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Tuesday, 10 July 1906

Mr KNOX (Kooyong) .- Although' we have had'' a verv instructive debate on Part III. o£ the Bill, no utterance to which honorable members have listened de serves more serious consideration than that of the honorable and learned member for Bendigo, supported as it was by the speech of the honorable member for Perth. Surely the Government must feel that in disregarding those remarks it is practically flouting the Tariff Commission. The honorable and learned member adduced weighty arguments to prove that at this stage we require more information than we at present possess in regard to the dumping which Part III. is intended to guard against. With the utmost respect for the members of other Royal Commissions/ 1 say that it will be generally admitted that no Commissioners have more thoughtfully, carefully, and attentively carried out the tasks allotted to them than have those appointed to consider the effect of our Tariff upon Australian industries. There have always been large attendances at the meetings of the Commission, and the desire to secure evidence on both sides of the questions coming before it has been evident from the first. Therefore, the appeal of the Chairman for the postponement of the consideration of this important measure deserves more respect than has been shown to it. I do not wish to speak unkindly, but the action of the Minister forces us back to the belief that the Government is being compelled by others to push the measure forward before information, which would be available after a very short delay, can be obtained. The Minister was challenged to give instances of dumping such as the Bill would deal with, and replied most weakly. He referred to one or two industries which, in the proper sense of the words, are, not manufacturing, but assembling, industries, the work of whose operatives is to put together imported parts. While I admit that such industries are serviceable to the community, they are not such as justify the enactment of legislation like that before us. I ventured to suggest, when speaking on the second reading, that the Committee would be found unanimously opposed to the deliberate importation of goods for the purpose of destroying Australian industries ; but the measure provides for a direct restraint of trade, and gives to the Minister powers which he should not be permitted to exercise, even with trie safeguards arranged for. If it is really the desire of the Government to give relief to industries requiring assistance and further protection, why do not Ministers bring forward for consideration the reports of the Tariff Com- mission already to hand? The honorable and learned member for Bendigo thinks that it will take at least a month to consider those reports, and to give effect by legislation to any decisions arrived at in regard to them, and I, for one, am prepared to pay serious attention to the recommendations of the Commission, with the desire to do all that is necessary to give help to industries requiring it. By the time the three reports now before us had been dealt with, the Commission, I have reason to believe, would have presented other reports.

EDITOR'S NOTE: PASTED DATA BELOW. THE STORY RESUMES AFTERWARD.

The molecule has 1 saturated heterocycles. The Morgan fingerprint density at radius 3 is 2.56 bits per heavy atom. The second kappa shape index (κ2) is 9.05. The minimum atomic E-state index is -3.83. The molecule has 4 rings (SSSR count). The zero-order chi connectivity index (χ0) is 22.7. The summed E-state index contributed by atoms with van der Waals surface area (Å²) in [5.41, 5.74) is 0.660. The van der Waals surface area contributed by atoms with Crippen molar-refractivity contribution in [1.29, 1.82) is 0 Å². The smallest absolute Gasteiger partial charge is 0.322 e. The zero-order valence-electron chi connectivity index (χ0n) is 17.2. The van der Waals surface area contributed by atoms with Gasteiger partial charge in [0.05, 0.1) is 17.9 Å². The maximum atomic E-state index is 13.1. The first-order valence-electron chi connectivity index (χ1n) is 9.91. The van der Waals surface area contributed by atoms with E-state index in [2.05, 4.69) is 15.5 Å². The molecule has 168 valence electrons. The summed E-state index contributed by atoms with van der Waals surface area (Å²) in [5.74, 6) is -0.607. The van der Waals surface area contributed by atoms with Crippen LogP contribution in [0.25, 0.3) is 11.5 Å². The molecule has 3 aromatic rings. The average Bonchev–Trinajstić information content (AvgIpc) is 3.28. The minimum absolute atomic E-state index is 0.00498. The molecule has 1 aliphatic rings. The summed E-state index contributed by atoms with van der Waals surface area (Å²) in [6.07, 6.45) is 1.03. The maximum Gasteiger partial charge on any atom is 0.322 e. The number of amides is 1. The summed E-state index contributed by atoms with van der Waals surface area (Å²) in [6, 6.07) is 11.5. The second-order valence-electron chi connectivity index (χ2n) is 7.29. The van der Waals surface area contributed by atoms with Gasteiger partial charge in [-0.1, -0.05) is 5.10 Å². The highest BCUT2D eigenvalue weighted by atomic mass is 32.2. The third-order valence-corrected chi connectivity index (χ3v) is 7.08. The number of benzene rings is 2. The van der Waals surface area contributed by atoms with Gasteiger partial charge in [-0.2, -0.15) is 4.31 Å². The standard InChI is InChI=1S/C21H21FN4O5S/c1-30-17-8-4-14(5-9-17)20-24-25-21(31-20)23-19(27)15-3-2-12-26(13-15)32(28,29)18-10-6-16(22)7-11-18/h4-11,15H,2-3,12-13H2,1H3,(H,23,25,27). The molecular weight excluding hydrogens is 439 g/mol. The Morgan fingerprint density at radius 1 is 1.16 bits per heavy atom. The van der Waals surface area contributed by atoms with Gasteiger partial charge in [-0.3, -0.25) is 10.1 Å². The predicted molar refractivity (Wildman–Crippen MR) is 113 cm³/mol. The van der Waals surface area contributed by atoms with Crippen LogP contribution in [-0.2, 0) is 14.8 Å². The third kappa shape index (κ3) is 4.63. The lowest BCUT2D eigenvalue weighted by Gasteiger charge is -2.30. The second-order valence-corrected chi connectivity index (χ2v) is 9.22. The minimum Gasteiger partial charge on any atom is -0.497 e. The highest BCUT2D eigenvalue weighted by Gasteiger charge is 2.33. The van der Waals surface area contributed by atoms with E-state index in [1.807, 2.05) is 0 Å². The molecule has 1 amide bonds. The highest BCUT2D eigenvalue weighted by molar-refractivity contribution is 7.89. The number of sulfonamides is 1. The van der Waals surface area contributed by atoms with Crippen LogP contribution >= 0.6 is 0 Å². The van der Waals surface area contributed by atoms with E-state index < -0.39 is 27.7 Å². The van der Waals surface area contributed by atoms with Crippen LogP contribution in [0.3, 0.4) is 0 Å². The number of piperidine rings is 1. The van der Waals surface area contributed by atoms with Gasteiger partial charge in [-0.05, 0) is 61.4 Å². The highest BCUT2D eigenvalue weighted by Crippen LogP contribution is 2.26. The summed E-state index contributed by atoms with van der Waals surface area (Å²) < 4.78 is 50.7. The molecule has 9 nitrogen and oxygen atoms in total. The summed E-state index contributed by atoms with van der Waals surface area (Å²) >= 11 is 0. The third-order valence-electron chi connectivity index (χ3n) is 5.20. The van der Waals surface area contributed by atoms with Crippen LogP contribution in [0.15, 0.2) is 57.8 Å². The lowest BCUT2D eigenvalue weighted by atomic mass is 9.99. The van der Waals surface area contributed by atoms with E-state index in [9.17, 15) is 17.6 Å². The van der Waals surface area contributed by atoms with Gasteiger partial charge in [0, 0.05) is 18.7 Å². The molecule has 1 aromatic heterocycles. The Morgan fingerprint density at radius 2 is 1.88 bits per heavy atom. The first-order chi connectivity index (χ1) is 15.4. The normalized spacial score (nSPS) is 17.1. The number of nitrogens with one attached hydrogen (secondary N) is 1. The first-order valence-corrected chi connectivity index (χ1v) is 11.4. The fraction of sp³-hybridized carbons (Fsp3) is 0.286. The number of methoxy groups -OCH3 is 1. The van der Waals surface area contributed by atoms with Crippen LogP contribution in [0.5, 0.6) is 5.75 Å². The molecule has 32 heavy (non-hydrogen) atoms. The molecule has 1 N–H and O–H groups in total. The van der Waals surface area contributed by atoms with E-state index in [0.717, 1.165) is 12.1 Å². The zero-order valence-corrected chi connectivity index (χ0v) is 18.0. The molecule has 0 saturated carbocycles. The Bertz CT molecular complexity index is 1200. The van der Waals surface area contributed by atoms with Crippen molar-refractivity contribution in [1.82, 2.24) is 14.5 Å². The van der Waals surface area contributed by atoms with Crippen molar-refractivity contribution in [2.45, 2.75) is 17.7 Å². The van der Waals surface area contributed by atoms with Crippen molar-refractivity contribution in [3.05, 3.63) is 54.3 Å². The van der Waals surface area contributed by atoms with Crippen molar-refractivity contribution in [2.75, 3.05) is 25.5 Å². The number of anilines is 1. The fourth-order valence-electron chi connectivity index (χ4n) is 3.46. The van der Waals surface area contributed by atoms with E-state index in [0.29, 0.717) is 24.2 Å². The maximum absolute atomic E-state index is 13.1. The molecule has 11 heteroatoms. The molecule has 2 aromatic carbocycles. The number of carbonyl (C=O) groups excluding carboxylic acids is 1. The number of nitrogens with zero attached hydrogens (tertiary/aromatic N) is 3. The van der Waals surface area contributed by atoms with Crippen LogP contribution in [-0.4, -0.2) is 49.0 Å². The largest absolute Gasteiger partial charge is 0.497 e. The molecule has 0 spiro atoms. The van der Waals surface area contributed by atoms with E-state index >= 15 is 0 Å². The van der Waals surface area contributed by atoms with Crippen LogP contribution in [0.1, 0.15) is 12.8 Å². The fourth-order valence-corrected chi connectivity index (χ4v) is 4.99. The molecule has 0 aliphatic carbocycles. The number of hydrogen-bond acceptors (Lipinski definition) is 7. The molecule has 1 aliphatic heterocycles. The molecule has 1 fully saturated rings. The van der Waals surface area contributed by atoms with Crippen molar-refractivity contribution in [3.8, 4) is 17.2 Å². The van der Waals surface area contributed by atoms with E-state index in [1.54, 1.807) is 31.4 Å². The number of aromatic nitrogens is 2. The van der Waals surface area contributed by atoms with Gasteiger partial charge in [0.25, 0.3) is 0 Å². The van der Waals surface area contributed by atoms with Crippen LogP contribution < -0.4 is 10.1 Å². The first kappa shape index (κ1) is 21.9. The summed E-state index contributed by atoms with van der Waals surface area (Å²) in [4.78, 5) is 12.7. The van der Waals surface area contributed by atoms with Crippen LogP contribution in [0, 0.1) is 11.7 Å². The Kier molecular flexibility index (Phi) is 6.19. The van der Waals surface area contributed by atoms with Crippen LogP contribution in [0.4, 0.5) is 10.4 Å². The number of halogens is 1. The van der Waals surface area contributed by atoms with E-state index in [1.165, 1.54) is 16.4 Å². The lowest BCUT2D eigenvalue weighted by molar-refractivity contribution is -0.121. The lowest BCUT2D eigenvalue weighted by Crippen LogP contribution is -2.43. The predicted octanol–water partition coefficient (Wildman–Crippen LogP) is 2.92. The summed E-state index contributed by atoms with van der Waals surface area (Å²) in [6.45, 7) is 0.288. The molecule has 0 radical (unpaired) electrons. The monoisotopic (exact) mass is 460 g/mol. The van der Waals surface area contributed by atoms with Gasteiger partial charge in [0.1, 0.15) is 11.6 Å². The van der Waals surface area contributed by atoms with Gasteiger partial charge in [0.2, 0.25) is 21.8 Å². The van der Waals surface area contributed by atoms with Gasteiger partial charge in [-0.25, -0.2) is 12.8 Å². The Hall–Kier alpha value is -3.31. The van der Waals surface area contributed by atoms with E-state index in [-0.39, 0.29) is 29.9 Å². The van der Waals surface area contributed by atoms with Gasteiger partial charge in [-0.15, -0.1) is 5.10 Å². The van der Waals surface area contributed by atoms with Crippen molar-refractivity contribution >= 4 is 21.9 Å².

Mr Fowler - If Parliament commenced to deal with the Commission's reports to-morrow, I think that I can safely say that the Commission would undertake to keep it supplied with work for the rest of the session.

Mr KNOX - That is a declaration to which the Ministry should pay serious heed, arid I have no doubt that it will be indorsed by the chairman of the Tariff Commission.

Sir John Quick - Hear, hear.

Mr KNOX - Surely the statements that have been made by the honorable and learned member for Bendigo and the honorable member for Perth, as chairman and member of the Tariff Commission respectively, amount to a challenge to the Government, who profess to desire to assist our industries, to postpone the consideration of the Bill for' the present, and engage in the more practical -work of dealing with the reports of the Tariff Commission. If Ministers adopt this course, I am sure that they will receive the assistance of a number of honorable members on this side of the House. The Government are flouting the business men of Australia, and are unnecessarily interfering with the course of trade and commerce by unduly pressing forward legislation of this kind. The object of the part of the Bill now under discussion is to prevent the importation of goods which are deliberately brought here for the purpose of destroying our manufactures, and Ministers will best accomplish their end by giving reasonable consideration to the requests of honorable members. I do not believe ' that mere cheapness should be our sole aim. I desire that the fullest justice should be done to all our producers and manufacturers, but I do not think that we should be 'called upon to deal out of hand with an incomplete and ill-considered measure such as that now before us. It would be an outrage, not only upon the House, but upon the community generally, to pass the Bill under present conditions, and any wrong that may be inflicted as the result of the Government persisting in their present 'Course will inevitably react upon the members of the Labour Party, who are pressing, them forward. It seems to be imagined that both our manufacturers and the working classes will be benefited by the prohibition of imports which it is intended to' exclude by means of the dumping provisions; but it is questionable whether the Bill will confer the benefits that are expected to flow from it. I trust that the Government will cease their efforts to bulldoze honorable members into passing this ill-considered Bill.

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